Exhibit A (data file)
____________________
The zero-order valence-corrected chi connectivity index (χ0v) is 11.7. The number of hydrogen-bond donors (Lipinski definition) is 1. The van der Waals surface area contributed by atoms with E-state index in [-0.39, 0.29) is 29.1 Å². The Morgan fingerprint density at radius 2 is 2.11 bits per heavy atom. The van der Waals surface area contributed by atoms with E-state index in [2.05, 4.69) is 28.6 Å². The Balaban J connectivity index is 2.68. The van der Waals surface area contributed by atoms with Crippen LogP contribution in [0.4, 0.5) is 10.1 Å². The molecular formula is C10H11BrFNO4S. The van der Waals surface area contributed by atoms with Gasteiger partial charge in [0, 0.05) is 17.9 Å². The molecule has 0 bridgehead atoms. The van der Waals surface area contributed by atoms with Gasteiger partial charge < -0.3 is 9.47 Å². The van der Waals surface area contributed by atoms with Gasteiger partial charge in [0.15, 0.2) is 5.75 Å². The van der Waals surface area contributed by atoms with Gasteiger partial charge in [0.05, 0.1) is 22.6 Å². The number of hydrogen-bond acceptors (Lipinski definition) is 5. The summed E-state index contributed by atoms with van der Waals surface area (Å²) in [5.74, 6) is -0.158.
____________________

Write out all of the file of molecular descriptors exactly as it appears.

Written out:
The zero-order valence-corrected chi connectivity index (χ0v) is 11.7. The number of hydrogen-bond donors (Lipinski definition) is 1. The van der Waals surface area contributed by atoms with E-state index in [-0.39, 0.29) is 29.1 Å². The Morgan fingerprint density at radius 2 is 2.11 bits per heavy atom. The van der Waals surface area contributed by atoms with E-state index in [2.05, 4.69) is 28.6 Å². The Balaban J connectivity index is 2.68. The van der Waals surface area contributed by atoms with Crippen LogP contribution in [0.4, 0.5) is 10.1 Å². The molecular formula is C10H11BrFNO4S. The van der Waals surface area contributed by atoms with Gasteiger partial charge in [0, 0.05) is 17.9 Å². The molecule has 0 bridgehead atoms. The van der Waals surface area contributed by atoms with Gasteiger partial charge < -0.3 is 9.47 Å². The van der Waals surface area contributed by atoms with Gasteiger partial charge in [0.15, 0.2) is 5.75 Å². The van der Waals surface area contributed by atoms with Gasteiger partial charge in [0.05, 0.1) is 22.6 Å². The number of hydrogen-bond acceptors (Lipinski definition) is 5. The summed E-state index contributed by atoms with van der Waals surface area (Å²) in [5.74, 6) is -0.158.